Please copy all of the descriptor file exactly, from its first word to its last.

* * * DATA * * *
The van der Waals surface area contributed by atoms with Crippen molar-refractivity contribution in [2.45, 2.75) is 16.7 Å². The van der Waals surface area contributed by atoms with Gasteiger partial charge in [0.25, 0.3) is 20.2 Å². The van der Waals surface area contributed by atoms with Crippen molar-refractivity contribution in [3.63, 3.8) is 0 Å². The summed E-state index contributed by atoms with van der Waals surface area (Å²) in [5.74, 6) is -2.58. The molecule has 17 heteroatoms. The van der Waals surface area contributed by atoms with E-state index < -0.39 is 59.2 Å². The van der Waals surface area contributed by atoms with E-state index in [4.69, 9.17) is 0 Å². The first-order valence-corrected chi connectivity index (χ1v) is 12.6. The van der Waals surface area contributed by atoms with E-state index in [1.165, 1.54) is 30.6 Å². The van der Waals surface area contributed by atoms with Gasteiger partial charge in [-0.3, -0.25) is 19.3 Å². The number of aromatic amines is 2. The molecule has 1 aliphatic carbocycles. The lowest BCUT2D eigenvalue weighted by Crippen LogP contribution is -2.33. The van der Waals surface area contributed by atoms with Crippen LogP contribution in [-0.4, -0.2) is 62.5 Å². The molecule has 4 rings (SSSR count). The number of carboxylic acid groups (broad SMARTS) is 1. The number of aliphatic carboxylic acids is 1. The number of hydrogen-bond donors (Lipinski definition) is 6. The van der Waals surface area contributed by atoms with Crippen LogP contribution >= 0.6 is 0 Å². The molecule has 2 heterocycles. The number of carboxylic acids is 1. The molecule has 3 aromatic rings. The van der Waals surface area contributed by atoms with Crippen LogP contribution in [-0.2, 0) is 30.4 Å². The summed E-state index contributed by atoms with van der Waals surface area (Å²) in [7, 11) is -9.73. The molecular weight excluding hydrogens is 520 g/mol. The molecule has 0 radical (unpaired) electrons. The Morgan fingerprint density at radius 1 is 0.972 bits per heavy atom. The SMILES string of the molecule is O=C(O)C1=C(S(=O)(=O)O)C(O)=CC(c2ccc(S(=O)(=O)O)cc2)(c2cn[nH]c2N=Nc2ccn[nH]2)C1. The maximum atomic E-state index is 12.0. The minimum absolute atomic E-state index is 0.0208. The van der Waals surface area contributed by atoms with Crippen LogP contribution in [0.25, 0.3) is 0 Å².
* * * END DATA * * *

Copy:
The van der Waals surface area contributed by atoms with Crippen molar-refractivity contribution in [2.45, 2.75) is 16.7 Å². The van der Waals surface area contributed by atoms with Gasteiger partial charge in [0.25, 0.3) is 20.2 Å². The van der Waals surface area contributed by atoms with Crippen molar-refractivity contribution in [3.63, 3.8) is 0 Å². The summed E-state index contributed by atoms with van der Waals surface area (Å²) in [5.74, 6) is -2.58. The molecule has 17 heteroatoms. The van der Waals surface area contributed by atoms with E-state index < -0.39 is 59.2 Å². The van der Waals surface area contributed by atoms with E-state index in [4.69, 9.17) is 0 Å². The first-order valence-corrected chi connectivity index (χ1v) is 12.6. The van der Waals surface area contributed by atoms with E-state index in [1.165, 1.54) is 30.6 Å². The van der Waals surface area contributed by atoms with Gasteiger partial charge in [-0.3, -0.25) is 19.3 Å². The number of aromatic amines is 2. The molecule has 1 aliphatic carbocycles. The lowest BCUT2D eigenvalue weighted by Crippen LogP contribution is -2.33. The van der Waals surface area contributed by atoms with Crippen LogP contribution in [-0.4, -0.2) is 62.5 Å². The molecule has 4 rings (SSSR count). The number of carboxylic acid groups (broad SMARTS) is 1. The number of aliphatic carboxylic acids is 1. The number of hydrogen-bond donors (Lipinski definition) is 6. The van der Waals surface area contributed by atoms with Crippen LogP contribution >= 0.6 is 0 Å². The molecule has 2 heterocycles. The number of carboxylic acids is 1. The molecule has 3 aromatic rings. The van der Waals surface area contributed by atoms with Crippen LogP contribution in [-0.2, 0) is 30.4 Å². The summed E-state index contributed by atoms with van der Waals surface area (Å²) in [7, 11) is -9.73. The molecular weight excluding hydrogens is 520 g/mol. The molecule has 0 radical (unpaired) electrons. The Morgan fingerprint density at radius 1 is 0.972 bits per heavy atom. The SMILES string of the molecule is O=C(O)C1=C(S(=O)(=O)O)C(O)=CC(c2ccc(S(=O)(=O)O)cc2)(c2cn[nH]c2N=Nc2ccn[nH]2)C1. The maximum atomic E-state index is 12.0. The minimum absolute atomic E-state index is 0.0208. The van der Waals surface area contributed by atoms with Crippen LogP contribution in [0.25, 0.3) is 0 Å².